“Are you now or have you ever been a liberal?” This line that has appeared in two films this London Film Festival — the first being Trumbo, a biopic of the avowed leftie screenwriter who helped to bring down the blacklist. The other is Truth, the directorial debut of Zodiac screenwriter James Vanderbilt, which delves into the controversy surrounding 60 Minutes‘ 2004 report on President George W. Bush’s time in the National Guard during the Vietnam War.
Cate Blanchett stars as Mary Mapes, then producer for hard-hitting, investigative news show 60 Minutes. Passionate and astute, when she receives evidence that suggests that strings were pulled to get Bush into the Guard so that he could avoid the draft and that, once there, he quickly went AWOL, she has just five days to verify, fact-check, and generally get the story together — a deadline based on the Dr. Phil and Billy Graham specials the network is currently pushing.
As such, Mapes puts together a crack team consisting of outspoken “hippie” Mike Smith (Topher Grace), the grizzled but affable Colonel Charles (Dennis Quaid), and journalism professor Lucy Scott (a criminally underused Elizabeth Moss). Having succeeded, largely due to the support of legendary newscaster Dan Rather (a genially craggy Robert Redford), their jubilation turns to horror when the story proceeds to fall apart before their eyes.
As the Internet goes to town and the executives turn their backs, with the election looming, Mapes becomes the focus of the world’s outrage. Forced to go on the defensive, the team begins reluctantly impeaching their own sources and sorting through reams of documents for an exonerating instance of font. As an after-the-fact journalism procedural, it’s fairly compelling stuff, even if, given the public outcry, the writing is already on the wall.
Rather than the issue of their mistake — the damning documents, for instance, could easily be faked on a PC — Vanderbilt’s screenplay focuses on the fact that the charges against Bush never went away but were simply swept aside amidst accusations of bias and partisanship. Ironically then, Mapes is brought before a committee to assess the issue of blame; a committee which just so happens to include a former Bush Sr. crony (not to mention an utterly slimy Dermot Mulroney).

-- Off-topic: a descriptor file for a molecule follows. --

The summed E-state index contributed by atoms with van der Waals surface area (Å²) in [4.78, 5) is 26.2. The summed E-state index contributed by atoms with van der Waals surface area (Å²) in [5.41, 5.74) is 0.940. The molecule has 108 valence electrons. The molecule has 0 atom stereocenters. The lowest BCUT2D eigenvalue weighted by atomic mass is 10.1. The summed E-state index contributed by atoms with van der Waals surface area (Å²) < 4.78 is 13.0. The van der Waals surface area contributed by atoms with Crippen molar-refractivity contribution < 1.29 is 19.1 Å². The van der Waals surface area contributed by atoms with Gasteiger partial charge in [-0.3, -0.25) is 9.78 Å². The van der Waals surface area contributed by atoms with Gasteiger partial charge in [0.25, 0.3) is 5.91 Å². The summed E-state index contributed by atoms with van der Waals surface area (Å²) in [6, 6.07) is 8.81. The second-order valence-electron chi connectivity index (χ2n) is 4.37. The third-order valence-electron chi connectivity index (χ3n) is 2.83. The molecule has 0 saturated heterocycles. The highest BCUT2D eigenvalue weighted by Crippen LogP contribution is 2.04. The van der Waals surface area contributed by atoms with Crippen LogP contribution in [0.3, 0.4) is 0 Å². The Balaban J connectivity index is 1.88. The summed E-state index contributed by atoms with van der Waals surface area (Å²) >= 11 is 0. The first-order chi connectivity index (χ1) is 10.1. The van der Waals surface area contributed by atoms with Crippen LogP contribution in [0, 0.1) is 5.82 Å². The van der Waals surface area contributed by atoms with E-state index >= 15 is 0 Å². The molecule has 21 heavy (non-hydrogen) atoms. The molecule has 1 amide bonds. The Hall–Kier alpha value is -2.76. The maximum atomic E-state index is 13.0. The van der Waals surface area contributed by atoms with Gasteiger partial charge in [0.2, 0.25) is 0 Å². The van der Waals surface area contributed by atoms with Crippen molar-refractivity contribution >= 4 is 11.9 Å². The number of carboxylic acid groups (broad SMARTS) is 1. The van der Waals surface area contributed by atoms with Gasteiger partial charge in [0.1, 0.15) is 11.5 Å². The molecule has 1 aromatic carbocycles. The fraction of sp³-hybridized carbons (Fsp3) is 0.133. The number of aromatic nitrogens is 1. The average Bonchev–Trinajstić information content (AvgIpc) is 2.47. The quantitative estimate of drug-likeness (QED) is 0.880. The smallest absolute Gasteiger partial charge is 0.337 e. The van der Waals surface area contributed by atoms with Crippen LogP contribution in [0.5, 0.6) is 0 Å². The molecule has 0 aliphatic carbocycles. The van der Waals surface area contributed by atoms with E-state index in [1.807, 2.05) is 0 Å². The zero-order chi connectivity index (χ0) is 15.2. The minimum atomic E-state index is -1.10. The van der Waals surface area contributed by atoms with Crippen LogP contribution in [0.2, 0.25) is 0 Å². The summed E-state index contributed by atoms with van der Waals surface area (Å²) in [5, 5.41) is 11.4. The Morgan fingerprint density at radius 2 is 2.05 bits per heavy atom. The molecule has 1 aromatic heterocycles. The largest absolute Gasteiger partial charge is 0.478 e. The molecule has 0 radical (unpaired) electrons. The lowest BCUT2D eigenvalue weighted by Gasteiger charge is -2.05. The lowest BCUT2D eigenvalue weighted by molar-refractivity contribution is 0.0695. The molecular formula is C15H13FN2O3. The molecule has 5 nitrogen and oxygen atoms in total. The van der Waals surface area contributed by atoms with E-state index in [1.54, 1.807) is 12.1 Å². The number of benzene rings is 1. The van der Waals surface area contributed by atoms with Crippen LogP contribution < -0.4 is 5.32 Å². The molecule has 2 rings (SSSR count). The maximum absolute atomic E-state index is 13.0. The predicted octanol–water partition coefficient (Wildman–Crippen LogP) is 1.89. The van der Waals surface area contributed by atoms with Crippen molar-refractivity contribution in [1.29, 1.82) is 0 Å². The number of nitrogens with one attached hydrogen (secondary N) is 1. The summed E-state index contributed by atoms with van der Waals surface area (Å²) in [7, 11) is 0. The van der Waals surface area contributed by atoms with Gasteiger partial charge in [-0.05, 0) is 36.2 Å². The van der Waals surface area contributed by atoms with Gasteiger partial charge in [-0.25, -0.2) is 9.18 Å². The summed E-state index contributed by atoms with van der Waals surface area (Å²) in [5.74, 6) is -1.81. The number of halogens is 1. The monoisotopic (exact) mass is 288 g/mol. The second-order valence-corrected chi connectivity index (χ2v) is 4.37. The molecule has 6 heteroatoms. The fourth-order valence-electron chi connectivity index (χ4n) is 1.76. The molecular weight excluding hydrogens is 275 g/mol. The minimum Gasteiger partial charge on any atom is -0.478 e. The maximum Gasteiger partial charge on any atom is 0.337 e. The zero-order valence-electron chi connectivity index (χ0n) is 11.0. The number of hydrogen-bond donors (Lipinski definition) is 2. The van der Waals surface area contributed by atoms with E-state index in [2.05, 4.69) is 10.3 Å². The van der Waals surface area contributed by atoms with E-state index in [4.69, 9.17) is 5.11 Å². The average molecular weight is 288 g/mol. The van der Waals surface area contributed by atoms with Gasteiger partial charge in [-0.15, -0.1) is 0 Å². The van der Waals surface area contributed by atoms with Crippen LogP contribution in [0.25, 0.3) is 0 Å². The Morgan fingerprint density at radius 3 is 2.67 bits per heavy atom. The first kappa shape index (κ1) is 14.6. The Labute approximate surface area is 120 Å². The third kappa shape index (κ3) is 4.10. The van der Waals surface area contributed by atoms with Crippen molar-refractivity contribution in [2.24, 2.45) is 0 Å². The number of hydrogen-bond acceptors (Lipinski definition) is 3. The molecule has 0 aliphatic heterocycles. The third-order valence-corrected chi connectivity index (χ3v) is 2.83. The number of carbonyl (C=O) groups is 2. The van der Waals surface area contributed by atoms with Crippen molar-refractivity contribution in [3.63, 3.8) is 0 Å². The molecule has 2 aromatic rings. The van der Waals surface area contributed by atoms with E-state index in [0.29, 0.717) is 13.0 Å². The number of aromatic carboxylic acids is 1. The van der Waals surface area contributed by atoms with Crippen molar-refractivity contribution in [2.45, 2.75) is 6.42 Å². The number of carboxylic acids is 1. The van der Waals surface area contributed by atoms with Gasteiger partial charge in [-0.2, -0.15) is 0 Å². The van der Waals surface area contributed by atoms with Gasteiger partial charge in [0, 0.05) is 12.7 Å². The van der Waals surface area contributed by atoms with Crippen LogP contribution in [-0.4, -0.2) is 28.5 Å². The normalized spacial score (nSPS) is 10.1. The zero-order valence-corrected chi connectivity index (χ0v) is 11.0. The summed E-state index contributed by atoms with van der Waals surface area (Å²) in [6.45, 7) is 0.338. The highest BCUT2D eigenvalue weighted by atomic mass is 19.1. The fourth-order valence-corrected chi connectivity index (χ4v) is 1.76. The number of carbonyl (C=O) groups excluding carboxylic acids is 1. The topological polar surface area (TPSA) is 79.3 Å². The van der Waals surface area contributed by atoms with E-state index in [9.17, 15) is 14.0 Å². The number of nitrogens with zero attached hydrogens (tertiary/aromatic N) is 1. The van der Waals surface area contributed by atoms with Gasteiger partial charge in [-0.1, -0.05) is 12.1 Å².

The team’s own journalistic failures are more or less glossed over in favor of an indictment of the current state of the news: corporate interests, opinions as fact, etc. It’s a theme that Aaron Sorkin has gone much to explore in recent years and Truth covers much of the same ground as his Newsroom, but with Blanchett’s superb, committed performance — a scene in which she’s forced to beg her abusive father not to talk to the press is devastating — there’s no hardship in that.
For all it’s crusading, though, you may wish there was a scene, just one, where the team take responsibility for their screw-up, a mea culpa that might make the moralizing go down that little bit easier. Given it’s based on Mapes’ own book — full title Truth and Duty: The Press, the President, and the Privilege of Power — it can’t help but feel like the film, while detailing the pillorying they received, is also content to let them off the hook somewhat.
Brian Tyler’s score swells dramatically more than is strictly necessary, and Mandy Walker’s cinematography is as warm and comforting as a sip of single malt, but if you’re willing to pardon some misty-eyed profile shots of Redford, as dignified and commanding as a bald eagle (and with a full head of hair to boot!), you’ll discover a tightly scripted, neatly directed piece of populist entertainment. The truth may be out there; this’ll do till it arrives.